The Portrait of a Lady Paperback
by Henry James
Part of the Wordsworth Classics series
With an Introduction and Notes by Lionel Kelly, Senior Lecturer in English, University of Reading.
Transplanted to Europe from her native America, Isabel Archer has candour, beauty, intelligence, an independent spirit and a marked enthusiasm for life.
An unexpected inheritance apparently gives her freedom, but despite all her natural advantages she makes one disastrous error of judgement and the result is genuinely tragic.
Her tale, told with James' inimitable poise, is of the widest relevance. 'The phase when his (Henry James') genius functioned with the freest and fullest vitality is represented by The Portrait of a Lady'. (F.R. LEAVIS)
- Format: Paperback
- Pages: 528 pages
- Publisher: Wordsworth Editions Ltd
- Publication Date: 01/08/1997
- Category: Classic fiction (pre c 1945)
- ISBN: 9781853261770
- Paperback from £2.99
- Hardback from £10.19
- EPUB from £0.99
- Paperback / softback from £18.45
Showing 1 - 2 of 2 reviews.
Review by updraught
A young American lady thrown into 19th century European bourgeois society, into a balancing act between freedom and possession.Henry James takes his time in making us acquainted with the lady to be portrayed: The story unfolds rather slowly only to gain immense momentum in the final third. I especially enjoyed reading James' vivid descriptions of settings and situations and the witty dialogues. While at the end of the novel I feel I 'know' many of the book's prominent characters, the central figure, Isabel Archer, remains more complex and mysterious to some extent. A trait of her character and a fine mist on her portrait. All in all a delightful read.(By the way: I don't think the lady looks one bit like the one shown on the Wordsworth cover.)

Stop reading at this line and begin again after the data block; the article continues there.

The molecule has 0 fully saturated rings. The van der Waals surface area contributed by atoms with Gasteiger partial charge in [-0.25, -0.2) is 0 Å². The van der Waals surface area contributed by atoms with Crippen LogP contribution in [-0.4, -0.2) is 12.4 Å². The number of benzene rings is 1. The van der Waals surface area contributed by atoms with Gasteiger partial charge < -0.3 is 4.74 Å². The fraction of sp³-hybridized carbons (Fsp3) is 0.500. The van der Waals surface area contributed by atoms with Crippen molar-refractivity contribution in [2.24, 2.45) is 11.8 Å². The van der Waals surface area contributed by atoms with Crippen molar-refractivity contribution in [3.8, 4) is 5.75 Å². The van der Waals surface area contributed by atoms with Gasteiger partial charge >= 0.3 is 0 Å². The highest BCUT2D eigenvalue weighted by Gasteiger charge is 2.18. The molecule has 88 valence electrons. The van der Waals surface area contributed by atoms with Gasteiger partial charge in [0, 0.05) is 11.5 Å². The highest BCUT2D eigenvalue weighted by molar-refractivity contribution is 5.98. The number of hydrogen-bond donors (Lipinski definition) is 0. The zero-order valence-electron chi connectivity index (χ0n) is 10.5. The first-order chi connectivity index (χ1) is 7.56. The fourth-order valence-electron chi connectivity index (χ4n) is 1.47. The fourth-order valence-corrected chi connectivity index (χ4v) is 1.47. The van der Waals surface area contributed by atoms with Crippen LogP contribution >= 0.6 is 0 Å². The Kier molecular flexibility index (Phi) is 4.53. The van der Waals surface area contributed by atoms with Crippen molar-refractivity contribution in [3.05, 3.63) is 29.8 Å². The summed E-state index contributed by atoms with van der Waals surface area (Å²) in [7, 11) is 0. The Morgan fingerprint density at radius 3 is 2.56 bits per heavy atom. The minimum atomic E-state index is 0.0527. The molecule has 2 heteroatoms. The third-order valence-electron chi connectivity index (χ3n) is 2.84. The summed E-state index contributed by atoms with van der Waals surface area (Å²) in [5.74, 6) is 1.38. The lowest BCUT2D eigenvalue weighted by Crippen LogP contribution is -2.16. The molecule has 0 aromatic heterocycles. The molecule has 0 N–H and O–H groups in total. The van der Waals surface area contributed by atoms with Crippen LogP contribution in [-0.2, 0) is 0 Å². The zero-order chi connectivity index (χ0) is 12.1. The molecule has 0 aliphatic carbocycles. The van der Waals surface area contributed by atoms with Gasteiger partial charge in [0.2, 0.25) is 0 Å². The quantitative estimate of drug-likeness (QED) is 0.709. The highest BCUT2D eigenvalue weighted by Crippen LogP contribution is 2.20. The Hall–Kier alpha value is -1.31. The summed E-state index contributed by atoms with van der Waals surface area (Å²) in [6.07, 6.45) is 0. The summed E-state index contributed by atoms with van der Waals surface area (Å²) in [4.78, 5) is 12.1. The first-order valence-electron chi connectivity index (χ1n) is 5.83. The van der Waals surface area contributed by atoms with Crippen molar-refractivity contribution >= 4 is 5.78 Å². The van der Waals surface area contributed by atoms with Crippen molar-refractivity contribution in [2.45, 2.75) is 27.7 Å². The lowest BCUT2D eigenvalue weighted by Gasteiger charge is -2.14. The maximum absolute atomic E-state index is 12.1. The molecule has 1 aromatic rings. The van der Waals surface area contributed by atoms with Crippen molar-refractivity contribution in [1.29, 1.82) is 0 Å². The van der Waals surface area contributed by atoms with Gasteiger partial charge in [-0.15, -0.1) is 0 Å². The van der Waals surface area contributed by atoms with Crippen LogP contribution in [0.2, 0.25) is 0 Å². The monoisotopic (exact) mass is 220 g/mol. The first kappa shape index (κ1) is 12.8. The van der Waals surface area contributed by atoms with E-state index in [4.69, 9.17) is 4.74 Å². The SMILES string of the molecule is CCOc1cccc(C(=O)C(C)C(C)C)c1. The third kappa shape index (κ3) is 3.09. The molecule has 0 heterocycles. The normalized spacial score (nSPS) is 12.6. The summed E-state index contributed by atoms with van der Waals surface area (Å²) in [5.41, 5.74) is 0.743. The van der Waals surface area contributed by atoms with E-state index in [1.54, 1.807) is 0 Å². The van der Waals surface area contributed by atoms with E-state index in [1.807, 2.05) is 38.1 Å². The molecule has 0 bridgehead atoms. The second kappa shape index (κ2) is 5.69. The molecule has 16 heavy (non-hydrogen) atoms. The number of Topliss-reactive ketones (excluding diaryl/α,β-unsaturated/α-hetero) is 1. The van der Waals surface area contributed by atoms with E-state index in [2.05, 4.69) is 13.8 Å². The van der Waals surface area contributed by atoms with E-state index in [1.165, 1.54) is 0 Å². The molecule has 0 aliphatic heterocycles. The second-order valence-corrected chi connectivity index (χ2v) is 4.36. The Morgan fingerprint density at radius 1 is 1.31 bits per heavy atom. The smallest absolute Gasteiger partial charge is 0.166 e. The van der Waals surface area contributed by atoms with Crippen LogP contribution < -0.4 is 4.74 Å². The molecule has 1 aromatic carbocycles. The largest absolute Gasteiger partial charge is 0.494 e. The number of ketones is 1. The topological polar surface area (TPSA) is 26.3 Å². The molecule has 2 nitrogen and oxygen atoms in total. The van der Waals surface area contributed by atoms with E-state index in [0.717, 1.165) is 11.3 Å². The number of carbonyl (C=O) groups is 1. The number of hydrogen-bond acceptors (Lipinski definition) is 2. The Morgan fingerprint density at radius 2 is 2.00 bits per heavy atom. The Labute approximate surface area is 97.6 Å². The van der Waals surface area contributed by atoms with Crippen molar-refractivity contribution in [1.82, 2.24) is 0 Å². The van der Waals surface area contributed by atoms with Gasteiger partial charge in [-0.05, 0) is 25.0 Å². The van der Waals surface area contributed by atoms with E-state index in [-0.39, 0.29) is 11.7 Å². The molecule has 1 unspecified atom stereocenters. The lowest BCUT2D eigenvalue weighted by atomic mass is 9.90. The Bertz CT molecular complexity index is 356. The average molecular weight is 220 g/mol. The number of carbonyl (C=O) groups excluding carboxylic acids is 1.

Review by EpicTale
This book took me about two months to read! I read it at my son's urging. Happily, in the end, I thought it was worthwhile. I enjoyed a number of good moments and, in comparison to other "epics" (e.g. "One Hundred Years of Solitude") which I have recently tackled, the gain was worth the pain. It was quite a story! I really enjoyed the way in which James sketched the characters in terms of their motives and attitudes within the context of societal norms (both prevalent and evolving). It was too bad that the goodies were buried in tons of 19C bloated verbiage and, surely, hundreds of impossibly long (and yet so exquisitely constructed) paragraphs, And despite all of the palpable passion, the total absence of steamy sex scenes was a bitter pill to swallow. Throw us a bone, Henry James! In sum,however, the book was worth reading, and parts of the story are bound to stick with me. As an aside: I am looking forward to renting the movie version (1996) of the novel, in which Nicole Kidman plays Isabel. (Sadly, the preview looks awful!) I hope the protagonists -- for their own sake and that of the novel's dramatic integrity as a 20C interpretation --- will share at least a few moments of lust. Because that's what most people are and do. But my expectations are low.